A recent study, just published in the journal JAMA Pediatrics, has confirmed that inadequate sleep increases the risk of car crashes for young drivers. The study was conducted in New South Wales, Australia, and interviewed more than 19,000 young, newly licensed drivers; all were between 17 and 24. The researchers asked the drivers questions about their sleep habits, including how many hours they slept on weeknights and weekends, then tracked the participants for two years, and obtained police reports to document car crashes.
The drivers who reported sleeping six or fewer hours per night were about 20 percent more likely to be involved in a car crash over a two-year period, compared with those who slept more than six hours a night. Among the sleep-deprived, car crashes were more likely to occur between 8 p.m. and 6 a.m. than at other hours. The researchers accounted for other factors that affect car crash risk-age, number of driving hours per week, risky driving behavior-and sleep deprivation stood out as a serious influence. Of drivers who reported getting six or fewer hours of sleep a night, 9.4 percent were involved in a crash, compared with 6.9 percent of drivers who reported more than six hours of sleep a night.
In the United States, it's estimated that drowsy driving is responsible for 20 percent of all car crashes-but the majority of studies around this issue have not focused on young people. The researchers added that educating young drivers to prevent drowsy driving should become a priority, as "this group experiences more impairment in alertness, mood and physical performance compared with older age groups with similar sleep deprivation."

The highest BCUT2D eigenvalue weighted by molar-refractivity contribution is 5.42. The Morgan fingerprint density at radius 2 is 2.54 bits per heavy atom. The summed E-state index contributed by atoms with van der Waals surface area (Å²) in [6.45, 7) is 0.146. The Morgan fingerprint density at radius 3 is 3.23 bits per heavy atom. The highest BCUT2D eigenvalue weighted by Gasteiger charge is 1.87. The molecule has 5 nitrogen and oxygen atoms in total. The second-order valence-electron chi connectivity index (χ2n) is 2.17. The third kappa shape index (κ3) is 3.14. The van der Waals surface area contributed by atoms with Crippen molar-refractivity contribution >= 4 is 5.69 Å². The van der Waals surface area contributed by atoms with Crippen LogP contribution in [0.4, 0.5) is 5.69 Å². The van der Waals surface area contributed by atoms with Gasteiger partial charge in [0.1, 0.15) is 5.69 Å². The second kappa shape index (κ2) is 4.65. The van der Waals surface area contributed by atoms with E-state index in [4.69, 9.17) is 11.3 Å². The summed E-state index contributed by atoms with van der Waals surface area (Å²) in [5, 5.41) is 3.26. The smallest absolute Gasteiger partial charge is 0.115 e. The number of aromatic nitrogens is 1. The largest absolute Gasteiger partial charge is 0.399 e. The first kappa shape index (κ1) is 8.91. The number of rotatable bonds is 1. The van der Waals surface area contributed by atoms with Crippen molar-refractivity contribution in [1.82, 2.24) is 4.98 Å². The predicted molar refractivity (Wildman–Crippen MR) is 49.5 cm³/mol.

Driving tired doesn't get as much attention as distracted driving and drunk driving, but it's a serious problem. The National Highway Traffic Safety Administration (NHTSA) estimates drowsy drivers cause 100,000 automobile crashes annually, resulting in 71,000 injuries and 1,550 fatalities. This results in an estimated 1,550 deaths, 71,000 injuries, and $12.5 billion in monetary losses. These figures may be the tip of the iceberg, since currently it is difficult to attribute crashes to sleepiness.
·There is no test to determine drowsiness as there is for intoxication
·State reporting practices are inconsistent. There is little or no police training in identifying drowsiness as a crash factor..
·Drowsiness/fatigue may play a role in crashes attributed to other causes such as alcohol. About one million such crashes annually are thought to be produced by driver inattention/lapses.
·According to data from Australia, England, Finland, and other European nations, all of whom have more consistent crash reporting procedures than the U.S., drowsy driving represents 10 to 30 percent of all crashes.
Symptoms of drowsy driving are similar to DUI: slower reflexes and reaction times, comprised memory (forgetting the last few miles driven), lowered alertness, difficulty focusing, restlessness and irritability, swerving and drifting, missing turns, and difficulty keeping your head up. Really, even driving to work safely requires sleeping seven to nine hours the night before. It's pretty much common sense, but bears repeating that alcohol and sedating pharmaceuticals and OTC drugs should be avoided when driving. On a long drive, schedule in rest times. Whenever possible, have two adult drivers in the vehicle, so you can trade shifts. Stopping often to stretch and get fresh air is helpful; chewing gum and chugging coffee are not actually that useful over a longer span of time.